As we in the U.S. prepare our turkeys and stuffings for Thanksgiving, it seems like an appropriate time to consider popular dishes from around the world.
The names of certain traditional dishes can sizzle on one’s tongue, often making them difficult to capture with translation. Even if the name of the dish is easy to translate, the mixture of curiosity and suspicion that often greets the first mention of an exotic dish usually ends with one question: “What’s in it?”
Here is a list of popular dishes from around the world whose names are as fun to say as the meals are to eat:
In Georgia, every dinner ritual begins with khachapuri — a warm, thick and flaky bread, layered with different kinds of cheeses. There is an abundance of dairy in Georgia, and some attribute the longevity of the Georgians to their high volume of yogurt consumption. The horn-full of locally produced wine is offered with khachapuri. It is a tradition to serve wine in the horn instead of the glass—as a sign of respect to his host, a guest must drink his wine without setting it aside.
Jansson’s Frestelse [Sweden]
Jansson’s Tempatation is a traditional casserole made of potatoes, onion, pickled sprats and cream. Pickled sprats, known as “ansjovis,” have often been mistranslated into English as anchovies or herring. There is a controversy over the origin of the name: some believe it is named after Pelle Janzon, a Swedish opera singer of the 19th century, who was also a famous gourmand.
Borsch is a traditional soup of the rich dark red color, thanks to beets and tomato paste. It was an ultimate peasant food because the soup is filling and all the ingredients are basic: besides beets and tomatoes, there are potatoes, carrots, onion, cabbage, and beans… everything is thrown together and cooked slowly in meat bullion. As the famous saying goes, not one borsch tastes the same, and housewives are reluctant to give away the secret to their special borsch. Usually, it is consumed with a splash of sour-cream, rye bread and a piece of garlic, or tiny browned garlic buns, pampushki.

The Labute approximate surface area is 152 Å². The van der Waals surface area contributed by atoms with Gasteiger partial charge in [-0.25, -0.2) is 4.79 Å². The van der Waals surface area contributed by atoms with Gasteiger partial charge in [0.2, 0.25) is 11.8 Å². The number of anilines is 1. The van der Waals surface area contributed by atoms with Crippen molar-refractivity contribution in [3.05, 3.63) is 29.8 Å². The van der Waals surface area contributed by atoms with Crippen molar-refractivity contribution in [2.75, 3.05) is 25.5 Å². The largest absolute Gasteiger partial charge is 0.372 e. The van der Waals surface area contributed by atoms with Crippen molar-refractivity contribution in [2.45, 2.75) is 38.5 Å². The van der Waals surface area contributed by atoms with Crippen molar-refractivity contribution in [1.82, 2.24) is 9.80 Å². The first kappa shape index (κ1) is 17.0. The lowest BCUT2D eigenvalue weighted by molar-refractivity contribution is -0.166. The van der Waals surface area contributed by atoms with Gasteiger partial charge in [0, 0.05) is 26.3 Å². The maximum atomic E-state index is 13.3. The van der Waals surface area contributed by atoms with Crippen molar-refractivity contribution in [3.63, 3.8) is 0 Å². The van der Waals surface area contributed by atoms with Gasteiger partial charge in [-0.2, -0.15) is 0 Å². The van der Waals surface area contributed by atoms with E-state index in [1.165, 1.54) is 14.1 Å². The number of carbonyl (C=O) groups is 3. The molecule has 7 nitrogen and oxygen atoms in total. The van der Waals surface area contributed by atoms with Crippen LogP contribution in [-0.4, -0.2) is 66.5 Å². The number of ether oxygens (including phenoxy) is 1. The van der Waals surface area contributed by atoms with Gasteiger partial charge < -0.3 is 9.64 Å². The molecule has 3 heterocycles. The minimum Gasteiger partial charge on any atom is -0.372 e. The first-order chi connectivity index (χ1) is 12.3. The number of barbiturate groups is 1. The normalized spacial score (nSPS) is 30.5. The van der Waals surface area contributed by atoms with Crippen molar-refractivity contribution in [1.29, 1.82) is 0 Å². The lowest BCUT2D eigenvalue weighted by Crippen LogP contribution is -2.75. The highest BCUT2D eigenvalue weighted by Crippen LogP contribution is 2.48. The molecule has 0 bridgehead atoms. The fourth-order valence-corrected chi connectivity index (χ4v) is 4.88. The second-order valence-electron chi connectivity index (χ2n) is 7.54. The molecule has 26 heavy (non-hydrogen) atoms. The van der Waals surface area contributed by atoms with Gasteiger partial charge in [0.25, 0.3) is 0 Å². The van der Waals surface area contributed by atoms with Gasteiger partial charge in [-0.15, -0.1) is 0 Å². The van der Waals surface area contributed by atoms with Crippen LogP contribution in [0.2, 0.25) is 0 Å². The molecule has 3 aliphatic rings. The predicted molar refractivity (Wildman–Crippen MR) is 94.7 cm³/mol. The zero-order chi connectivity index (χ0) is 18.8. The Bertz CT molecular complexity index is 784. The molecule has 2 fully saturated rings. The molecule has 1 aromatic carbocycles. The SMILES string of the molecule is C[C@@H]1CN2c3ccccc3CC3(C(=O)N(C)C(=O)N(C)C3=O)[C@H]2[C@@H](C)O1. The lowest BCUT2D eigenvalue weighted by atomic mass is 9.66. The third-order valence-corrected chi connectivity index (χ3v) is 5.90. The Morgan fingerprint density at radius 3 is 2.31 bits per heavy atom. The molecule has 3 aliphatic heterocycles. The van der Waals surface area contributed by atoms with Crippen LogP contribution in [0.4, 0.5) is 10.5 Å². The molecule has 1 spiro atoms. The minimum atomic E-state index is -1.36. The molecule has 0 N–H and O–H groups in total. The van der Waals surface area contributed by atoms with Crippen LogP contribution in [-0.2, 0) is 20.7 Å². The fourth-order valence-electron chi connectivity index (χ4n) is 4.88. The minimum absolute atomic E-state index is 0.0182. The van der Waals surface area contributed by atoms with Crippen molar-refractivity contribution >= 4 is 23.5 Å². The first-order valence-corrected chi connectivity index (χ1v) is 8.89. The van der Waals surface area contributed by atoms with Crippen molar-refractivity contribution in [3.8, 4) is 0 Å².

Simply put, salo is salted, and sometimes smoked, pork fat. It is non-rendered, unlike lard, and has almost no meat. Sometimes, the top layer is covered with spices such as pepper, paprika, or garlic powder. Salo can be consumed with a piece of dark rye bread, glass of vodka, garlic, green onions or just by itself. It is believed that, besides being exceptionally nutritional, salo is a panacea for common colds and weakened immune system. Ukrainian exaggerated love for salo is stereotyped and ridiculed: in popular folklore tales and anecdotes, the man is happy to exchange his wife for a slab of salo.
Wurst is a German sausage. There are approximately 1,500 different varieties of sausage, smoked or cured, plain or covered in spices. Frankfurters, or simply franks, are named after the city of Frankfurt where they originated. Brätwurst is usually served grilled or fried and derives from brät- which is chopped meat and -wurst, sausage. Weisswurst, or white sausage, is popular in Bavaria and is boiled in water, bullion or white wine. Other popular sausages are Rrindswürste, Blargenwürste, Knackwürste, and Bockwürste.
Couscous is a dish made out of finely ground wheat or semolina, steamed with spices. It is also popular in Morocco, Algeria, Egypt and Lybia. The etymology of the word couscous is debatable: it may derive from the Arabic word kaskasa, “to pulverize,” or from the Arabic name for the perforated earthenware pot used to steam the couscous, called a kiskis (couscoussière in French). Another theory postulates that couscous is onomatopoeic—it resembles the sound of the steam rising in the couscoussière.
Chin chin [Nigeria]
Chin chin in this case is not the name of the local Chinese restaurant. It is small fried pastries, flavored with sugar and spices, popular in Nigeria and West Africa. Cut in small squares and typically shaped into bows, it is often served on the street corners and as a snack with palm wine.
Feel free to suggest your favorite international dish!